Earthquakes are far more common than most realize. In Southern California alone, there are more than 10 thousand per year. “Utah has experienced sixteen earthquakes greater than magnitude 5.5 since pioneer settlement in 1847, and geologic studies of Utah’s faults indicate a long history of repeated large earthquakes of magnitude 6.5 and greater prior to settlement,” found on Geology.Utah.Gov. The real danger lies in our inability to tell when the big ones are going to hit. When they do, you must be prepared. Below is an Earthquake Preparedness Checklist as well as tips to help you keep your family as protected as possible:
NOTE – All of the tips below should be preceded by CPR and First Aid Certification for you and all capable members of your family. Below is a link to get certified through the American Red Cross:
When the Shaking of the Earthquake Starts
- Drop and take cover under a sturdy desk or table. Hold on!
- Stay indoors until the shaking subsides. Most people will mistakenly make a run for the door. This is a mistake because in a big earthquake, you will likely fall down while doing so.
- Avoid furniture, such as bookcases or wall units, that can fall on you.
- Stay away from windows as they may shatter. In a high-rises, expect the fire alarms and sprinklers to engage.
- If outdoors, find a spot away from buildings, trees, and power lines. Stay low to the ground.
- If in a car, slowly drive to a clear place. Remain in the car until the shaking stops.
There’s no better way to survive an earthquake than with planning and practice. You and your family should practice, review and map out the do’s and don’ts in the event that the big one strikes. Find the safe spots in your home and show your family how to quickly get there from the areas in the home they spend the most time.
If you have children, get the entire family to practice going to these locations. Participating in an earthquake drill will help children understand what to do in case you are not with them during an earthquake.
Stock up on supplies
Stock up on the basic emergency supplies that can be used for up to three days after an earthquake. These supplies should include a first aid kit, survival kits for the home, automobile, and workplace, and emergency water and food.
First Aid Kit
IMPORTANT: In addition to the listed items below, your first aid kit should include important medical information. Your prescriptions can stay in the refrigerator where they will be protected from debris and fire.
- Hydrogen peroxide to wash and disinfect wounds
- Prescriptions and any long-term medications (keep these current)
- Diarrhea medicine
- Eye drops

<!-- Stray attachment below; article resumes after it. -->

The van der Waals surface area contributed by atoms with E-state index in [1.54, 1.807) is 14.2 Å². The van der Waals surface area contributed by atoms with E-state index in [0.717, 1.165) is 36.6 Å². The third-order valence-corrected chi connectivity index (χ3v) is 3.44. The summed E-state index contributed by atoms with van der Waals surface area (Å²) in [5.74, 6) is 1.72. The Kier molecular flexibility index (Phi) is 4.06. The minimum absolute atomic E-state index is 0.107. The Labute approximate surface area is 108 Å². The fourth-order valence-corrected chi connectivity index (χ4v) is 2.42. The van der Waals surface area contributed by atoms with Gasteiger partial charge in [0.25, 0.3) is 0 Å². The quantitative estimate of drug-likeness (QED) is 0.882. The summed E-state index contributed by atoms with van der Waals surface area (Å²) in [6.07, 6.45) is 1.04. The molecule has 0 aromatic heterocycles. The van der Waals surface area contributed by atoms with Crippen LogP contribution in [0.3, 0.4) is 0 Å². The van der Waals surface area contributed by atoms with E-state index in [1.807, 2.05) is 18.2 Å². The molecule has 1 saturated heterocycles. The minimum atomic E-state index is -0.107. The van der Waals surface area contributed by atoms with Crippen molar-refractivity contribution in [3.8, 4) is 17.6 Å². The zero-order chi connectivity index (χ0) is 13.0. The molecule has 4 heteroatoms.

- Antibiotic ointment
- Individually wrapped alcohol swabs
- Aspirin and non-aspirin tablets
- Bandage strips
- Rolled gauze
- Cotton-tipped swabs
- Adhesive tape roll
- Ace bandages
Other First Aid Supplies
- First aid book
- Paper cups
- Pocket knife
- Small plastic bags
- Safety pins
- Needle and thread
- Instant cold packs for sprains
- Sanitary napkins
- Splinting materials
- Bar soap
Tools and supplies
- Ax, shovel, broom
- Screwdriver, pliers, hammer, adjustable wrench
- Rope for towing or rescue
- Plastic sheeting and tape
Items for safety and comfort
- sturdy shoes that can provide protection from broken glass, nails, and other debris
- gloves (heavy and durable for cleaning up debris)
- waterproof matches or magnesium fire starter
- change of clothing
- essential medications and eyeglasses
- fire extinguisher — multipurpose, dry chemical type
- food and water for pets
- toilet tissue
- survival knife
- garden hose (for siphoning and firefighting)
- recreational supplies for children and adults
- blankets or sleeping bags
- portable radio, flashlight, and extra batteries
For Your Vehicle
- Mylar Blankets
- Bottled water
- Small mirror for signaling
- Toilet tissue
- Tools (pliers, adjustable wrench, screwdrivers, etc.)
- Whistle for signaling
- Jumper cables
- Duct tape
- Change of clothes
- Change for telephone calls
- Food (nonperishable protein bars, trail mix, etc.)
- Work Gloves
- Maps and a compass
- Plenty of rope for towing and other uses
- Paper and pencils
- Pre-moistened towelettes
- Necessary prescription medicines
- Battery-operated radio with fresh batteries
- Fire extinguisher — multipurpose, dry chemical type
- First aid kit and manual
- Emergency signal device (battery-type flasher, light sticks, reflector, etc.)
- Flashlight with fresh batteries
Earthquake Preparedness – Bedside Kit
Now you should start thinking about your own bedside kit. This is not only helpful for earthquakes, but also for tornadoes, hurricanes, and other natural disasters. The idea here is to get you thinking about what you would add to your bedside kit. The one in this presentation is very basic which is fine since not being prepared at all is much worse. You can design the first aid kit to your own specific needs. If there are children in your household, it is very important that each child has his or her own kit with their own shoes that fit their feet. Always keep in mind that as the children grow, you will need to change out their shoes in the kit. A knife would not be suitable for your children’s bedside kit but certainly make sure they have a flashlight, first-aid kit, and whistle and know how and when to use them.
We hope you learned something. If you can contribute to the conversation, please do so in the comment section below.